Meet local - act global: CAST eV on Internet Crime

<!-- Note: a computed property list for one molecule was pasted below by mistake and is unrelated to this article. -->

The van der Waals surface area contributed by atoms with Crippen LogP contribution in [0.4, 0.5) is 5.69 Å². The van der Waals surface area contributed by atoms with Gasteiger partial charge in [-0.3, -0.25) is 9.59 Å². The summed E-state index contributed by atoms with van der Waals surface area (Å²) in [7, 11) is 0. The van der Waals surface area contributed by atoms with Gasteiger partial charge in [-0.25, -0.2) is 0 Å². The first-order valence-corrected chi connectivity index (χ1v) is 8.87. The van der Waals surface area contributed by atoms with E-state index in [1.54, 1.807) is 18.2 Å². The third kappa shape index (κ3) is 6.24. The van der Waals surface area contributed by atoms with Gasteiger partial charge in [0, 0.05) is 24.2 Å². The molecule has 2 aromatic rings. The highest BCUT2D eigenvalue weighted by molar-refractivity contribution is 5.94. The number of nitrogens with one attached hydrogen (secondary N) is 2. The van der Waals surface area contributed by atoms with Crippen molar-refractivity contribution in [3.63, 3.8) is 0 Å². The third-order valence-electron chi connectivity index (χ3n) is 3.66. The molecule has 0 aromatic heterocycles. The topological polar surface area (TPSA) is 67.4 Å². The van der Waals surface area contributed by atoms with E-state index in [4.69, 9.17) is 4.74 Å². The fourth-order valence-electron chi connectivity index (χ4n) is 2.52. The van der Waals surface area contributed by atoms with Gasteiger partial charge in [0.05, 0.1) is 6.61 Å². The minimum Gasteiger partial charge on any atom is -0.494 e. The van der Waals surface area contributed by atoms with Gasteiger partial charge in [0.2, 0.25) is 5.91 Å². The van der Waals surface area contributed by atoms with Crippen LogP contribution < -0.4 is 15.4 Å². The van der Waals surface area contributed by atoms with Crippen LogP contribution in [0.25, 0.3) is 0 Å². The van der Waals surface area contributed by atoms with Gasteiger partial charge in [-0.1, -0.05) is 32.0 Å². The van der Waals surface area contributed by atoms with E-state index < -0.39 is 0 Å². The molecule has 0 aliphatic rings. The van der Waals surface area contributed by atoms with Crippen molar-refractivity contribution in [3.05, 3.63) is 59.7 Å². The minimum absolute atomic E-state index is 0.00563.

Yesterday I had the pleasure to attend this year's last CAST workshop in Darmstadt, Germany. CAST, Competence Center for Applied Security Technology, is a non-profit organization that provides security information for its members as well as the broader public. CAST is led by representatives of academia (Technical University of Darmstadt) and applied research (Fraunhofer SIT and IGD) as well as corporate and SME members. Yesterdays' event had "cybercrime and forensics" as headlines and the keynote was delivered by the famous president of the Federal Policy of Germany, Joerg Zierke (who attracted quite a number of additional participants, obsviously). Zierke talked a lot about why Germany is very special with regard to cybercrime: on the one hand, internet safety and security is quite mature here, compared with the UK, US or other leading countries. On the other hand, criminal activity also is very elaborate and specialized individuals co-operate in ever changing teams - cross-border and and cross-competence. The president brought lots of evidence for his claims, especially regarding trojans "hand-crafted" to target German banks, browser data-manipulation and online-fraud in general. While creating giggles and smirks when claiming DDoS attacks were executed with emails (aka using smtp), he showed substantial knowledge of the threats and attacks currently seen. Zierke went on to showcase cases of child-pornography and "real" terrorist activity and explained communication schemes of these cells. Impressive, scary and at the same time disturbingly "close"... Anyway, he lost my support (and I guess most of the others as well) when he drew the conclusion that all this could only be tackled, handled and investigated, if the much-discussed BKA-law (comparable to the patriot-act in the US) would be set into place. From this rather general talk, the topics went into more and more detail, ranging from judicial analysis of new cyber-laws, a presentation about their use in jurisdiction across business-related fraud detection (impressive presentation by PwC!) up to forensic analysic of digital photography. All in all the event covered a breadth of topics I rarely see anywhere else. All that I missed was the INTERnational perspective, hence the topic of my post :-) I can only urge lawyers, forensic specialists, cryptanalysts and politicians/judges/law enforcement (LE) to work closer together. Especially expert advice of all of the former groups to the latter three is needed. LE is usually drowning in open cases, judges have no clue what goes on "in the internets" and politicians are seldomly aware of what evil might lurk behind that link (or what good can be created through others). Experts of all cyber-related technologies are needed as advisors and subject matter experts! Do not ask what this community can do for you (e.g. tax-cuts ;-) ) - ask your judges, police-officers and politicians what you can do for them! WARNING: you might end up explaining to your "senator-of-choice" how to send email...lets' not talk about using S/MIME or PGP here ;-)



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